It's over: Ackman sells his Target shares

  • Article by: DAVID PHELPS , Star Tribune
  • Updated: May 17, 2011 - 9:27 PM

William Ackman, who spent millions trying to change the face of Target's board of directors, sold the last of his shares in the retailer.

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johnnycgoodMay. 17, 11 9:15 AM

"Both Ackman and Target spent an estimated $21.1 million total on the battle."....and the lawyers said, "thank you".

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lmockMay. 17, 11 9:28 AM

Someone enlighten me. WHY was he trying to do this? What was his agenda? Bad article that doesn't outline what sort of activist he is, etc.

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bildo69May. 17, 11 9:49 AM

In the 1980's, folks in Mr. Ackman's line of work were known as corporate raiders (e.g. Icahn, Pickens, Gordon Gecko). They rebranded themselves as "activist shareholders" in the 2000's. Ackman wanted Target to divest its real estate holdings into a separate trust to generate a huge lump-sum and a lifetime of lease payments. A possible negative consequence of this is the cash balance attracting a buyout by private equity.

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gopherfan93May. 17, 11 9:55 AM

This story tells me nothing. It's worthless. What was he an activist for ......... world peace??

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dgmcpMay. 17, 11 9:57 AM

Obviously a GOP activist. Control big businesses, control the flow of money AND then you can influence elections to push your pro-business anti-citizen agenda as the zealots shop the isles of these retailers helping them out in your own demise. Pushing whatever agendas they want and caring not in the least bit for the lives they trample under foot. Job? Sure they have jobs? Will that be paper or plastic?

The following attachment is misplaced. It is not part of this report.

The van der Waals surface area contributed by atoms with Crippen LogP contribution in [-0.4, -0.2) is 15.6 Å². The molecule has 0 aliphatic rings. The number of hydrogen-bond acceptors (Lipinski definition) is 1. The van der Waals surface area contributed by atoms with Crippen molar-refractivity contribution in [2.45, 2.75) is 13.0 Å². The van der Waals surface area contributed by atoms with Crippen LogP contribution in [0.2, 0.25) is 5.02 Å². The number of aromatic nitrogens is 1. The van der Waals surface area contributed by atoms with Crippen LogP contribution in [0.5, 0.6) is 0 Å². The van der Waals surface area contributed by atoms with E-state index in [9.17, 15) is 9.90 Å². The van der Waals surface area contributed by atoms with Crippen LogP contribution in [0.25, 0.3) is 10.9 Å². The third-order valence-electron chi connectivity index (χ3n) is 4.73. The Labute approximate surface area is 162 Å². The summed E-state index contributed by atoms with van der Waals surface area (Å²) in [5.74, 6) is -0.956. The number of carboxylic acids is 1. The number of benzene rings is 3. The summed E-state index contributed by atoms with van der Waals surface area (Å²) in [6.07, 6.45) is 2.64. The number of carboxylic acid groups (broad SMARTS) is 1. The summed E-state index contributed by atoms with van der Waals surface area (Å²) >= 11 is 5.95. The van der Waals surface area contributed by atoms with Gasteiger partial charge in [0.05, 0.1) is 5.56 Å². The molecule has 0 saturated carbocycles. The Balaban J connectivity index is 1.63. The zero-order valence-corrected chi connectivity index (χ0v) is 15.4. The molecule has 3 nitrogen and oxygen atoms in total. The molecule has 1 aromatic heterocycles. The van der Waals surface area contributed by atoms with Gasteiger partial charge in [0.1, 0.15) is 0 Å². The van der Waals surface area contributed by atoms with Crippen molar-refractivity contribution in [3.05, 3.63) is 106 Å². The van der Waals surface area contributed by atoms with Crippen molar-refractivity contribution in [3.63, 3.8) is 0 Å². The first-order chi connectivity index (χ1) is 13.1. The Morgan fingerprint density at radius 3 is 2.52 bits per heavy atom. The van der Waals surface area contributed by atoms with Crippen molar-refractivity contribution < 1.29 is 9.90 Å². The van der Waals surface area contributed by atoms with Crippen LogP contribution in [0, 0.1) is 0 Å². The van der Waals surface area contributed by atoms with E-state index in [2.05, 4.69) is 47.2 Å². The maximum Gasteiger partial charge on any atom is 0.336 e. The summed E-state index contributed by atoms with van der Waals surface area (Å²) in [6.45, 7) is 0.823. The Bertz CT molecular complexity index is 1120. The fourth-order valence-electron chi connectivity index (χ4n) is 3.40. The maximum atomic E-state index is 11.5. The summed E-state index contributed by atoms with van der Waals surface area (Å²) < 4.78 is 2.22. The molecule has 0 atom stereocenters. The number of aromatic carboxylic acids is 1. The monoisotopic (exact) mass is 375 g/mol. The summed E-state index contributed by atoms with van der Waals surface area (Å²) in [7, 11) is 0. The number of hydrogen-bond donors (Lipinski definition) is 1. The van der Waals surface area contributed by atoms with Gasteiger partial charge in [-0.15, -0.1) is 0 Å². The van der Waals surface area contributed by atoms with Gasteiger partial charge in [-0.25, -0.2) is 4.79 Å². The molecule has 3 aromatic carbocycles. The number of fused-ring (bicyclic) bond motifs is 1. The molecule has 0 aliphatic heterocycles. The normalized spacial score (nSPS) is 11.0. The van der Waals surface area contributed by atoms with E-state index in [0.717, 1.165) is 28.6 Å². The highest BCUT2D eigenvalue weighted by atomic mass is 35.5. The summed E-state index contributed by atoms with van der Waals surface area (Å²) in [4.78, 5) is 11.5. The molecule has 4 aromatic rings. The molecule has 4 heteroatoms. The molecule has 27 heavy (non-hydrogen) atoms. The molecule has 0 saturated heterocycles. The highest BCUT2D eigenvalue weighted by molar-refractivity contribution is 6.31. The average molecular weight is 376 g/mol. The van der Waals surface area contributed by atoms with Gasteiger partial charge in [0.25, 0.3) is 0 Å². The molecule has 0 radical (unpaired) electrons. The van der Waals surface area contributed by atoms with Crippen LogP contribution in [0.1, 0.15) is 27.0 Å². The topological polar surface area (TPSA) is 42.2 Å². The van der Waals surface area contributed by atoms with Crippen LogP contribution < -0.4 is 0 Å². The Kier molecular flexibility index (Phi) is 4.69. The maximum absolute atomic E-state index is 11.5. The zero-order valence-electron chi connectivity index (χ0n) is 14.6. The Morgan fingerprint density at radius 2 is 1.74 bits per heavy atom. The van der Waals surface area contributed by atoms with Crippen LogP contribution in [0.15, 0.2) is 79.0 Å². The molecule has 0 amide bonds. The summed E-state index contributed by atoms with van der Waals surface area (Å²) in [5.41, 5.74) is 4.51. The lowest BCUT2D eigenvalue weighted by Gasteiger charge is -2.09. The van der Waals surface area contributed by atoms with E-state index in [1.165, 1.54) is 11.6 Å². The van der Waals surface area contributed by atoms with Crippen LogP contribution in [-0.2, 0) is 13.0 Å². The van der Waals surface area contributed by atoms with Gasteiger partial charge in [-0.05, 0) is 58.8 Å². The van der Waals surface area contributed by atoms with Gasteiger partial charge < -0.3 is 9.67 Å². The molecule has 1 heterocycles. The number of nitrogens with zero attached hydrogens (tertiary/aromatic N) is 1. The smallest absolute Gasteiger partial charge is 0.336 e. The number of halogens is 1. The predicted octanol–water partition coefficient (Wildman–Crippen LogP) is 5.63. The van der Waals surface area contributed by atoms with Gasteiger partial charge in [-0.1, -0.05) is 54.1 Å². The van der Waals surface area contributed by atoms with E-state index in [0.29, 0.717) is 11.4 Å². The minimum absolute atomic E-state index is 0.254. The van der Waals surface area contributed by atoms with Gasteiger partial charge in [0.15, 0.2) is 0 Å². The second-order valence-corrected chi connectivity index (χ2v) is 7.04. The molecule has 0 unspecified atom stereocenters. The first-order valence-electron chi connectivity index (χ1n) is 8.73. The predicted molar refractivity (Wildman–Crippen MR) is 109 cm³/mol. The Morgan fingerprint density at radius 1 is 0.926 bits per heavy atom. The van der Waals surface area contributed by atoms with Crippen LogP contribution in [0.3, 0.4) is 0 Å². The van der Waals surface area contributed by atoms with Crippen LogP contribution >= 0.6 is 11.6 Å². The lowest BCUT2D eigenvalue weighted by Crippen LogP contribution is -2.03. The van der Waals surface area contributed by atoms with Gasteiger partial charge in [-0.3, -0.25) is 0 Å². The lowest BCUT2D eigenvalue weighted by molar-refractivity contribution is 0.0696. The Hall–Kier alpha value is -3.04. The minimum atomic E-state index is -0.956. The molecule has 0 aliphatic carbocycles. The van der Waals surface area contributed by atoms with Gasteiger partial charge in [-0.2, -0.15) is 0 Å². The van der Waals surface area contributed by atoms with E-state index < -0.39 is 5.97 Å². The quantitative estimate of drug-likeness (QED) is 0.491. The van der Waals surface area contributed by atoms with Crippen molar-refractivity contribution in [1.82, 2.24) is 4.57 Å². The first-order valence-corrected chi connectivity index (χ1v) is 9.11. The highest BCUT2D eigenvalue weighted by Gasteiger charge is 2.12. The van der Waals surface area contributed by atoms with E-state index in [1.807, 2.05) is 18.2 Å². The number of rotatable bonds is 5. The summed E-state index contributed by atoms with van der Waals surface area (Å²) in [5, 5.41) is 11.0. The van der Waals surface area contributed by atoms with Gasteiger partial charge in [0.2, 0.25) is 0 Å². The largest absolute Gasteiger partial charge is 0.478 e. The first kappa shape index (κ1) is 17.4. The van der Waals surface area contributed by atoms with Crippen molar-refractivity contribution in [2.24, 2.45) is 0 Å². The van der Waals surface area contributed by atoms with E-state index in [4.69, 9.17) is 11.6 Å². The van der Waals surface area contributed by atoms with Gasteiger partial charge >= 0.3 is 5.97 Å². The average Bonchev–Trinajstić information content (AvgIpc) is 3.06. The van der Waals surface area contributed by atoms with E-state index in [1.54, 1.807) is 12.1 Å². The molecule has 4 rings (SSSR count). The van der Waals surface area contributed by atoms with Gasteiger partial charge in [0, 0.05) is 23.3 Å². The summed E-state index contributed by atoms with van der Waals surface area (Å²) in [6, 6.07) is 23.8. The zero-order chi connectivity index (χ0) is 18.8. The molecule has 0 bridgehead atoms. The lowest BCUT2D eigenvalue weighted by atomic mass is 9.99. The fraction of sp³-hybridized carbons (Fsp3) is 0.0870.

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urbanfanMay. 17, 11 9:59 AM

Imock - I asked myself the same question. What was his agenda, Star Tribune?

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cindaleMay. 17, 1110:19 AM

The article tells you what he was doing. Plus there is a timeline link on the right side of the page. His goal was to take control of Target Corp so he could sell off their assets - inflate his stock price and then dump the stock making millions of dollars. That's what Ackman does for a living. His next target is the JCPenny company. Good for investors. Bad for the company.

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jablumpkinMay. 17, 1110:35 AM

Ackman is in the business of making money. The Target board fought with him and stock has almost 9%. I think if the board would have followed Ackaman's vision, the retailer would be battling with Walmart in a fair fight...but without the $5 Billion Ackman was trying to raise there has been no expansion, no chipping away at Walmart's lead. Oh Well at least they have a fancy downtown corporate HQ!

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shuckMay. 17, 1110:41 AM

In this case activist doesn't mean he was pushing for world peace, to save the whales, or to elect a specific political party. This type of activism is focused on "increasing shareholder value" which very often means front-loading one time profits (which aren't discounted like future profits are). Often this is at the expense of the long term best interests of the company, though with under performing companies such a shakeup can be a good thing.

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notaverageMay. 17, 1110:56 AM

Imock, His entire interest appeared to be maximizing shareholder value. Since he was a significant shareholder, he wanted a more active say in how Target tried to improve its bottom line. In a way, it's similar to someone who grows his or her savings enough that s/he moves the money to an investment firm where s/he can help direct how the money is invested. Bottom line: his plan was to get Target to make changes that would have increased his (and other shareholders') personal wealth.

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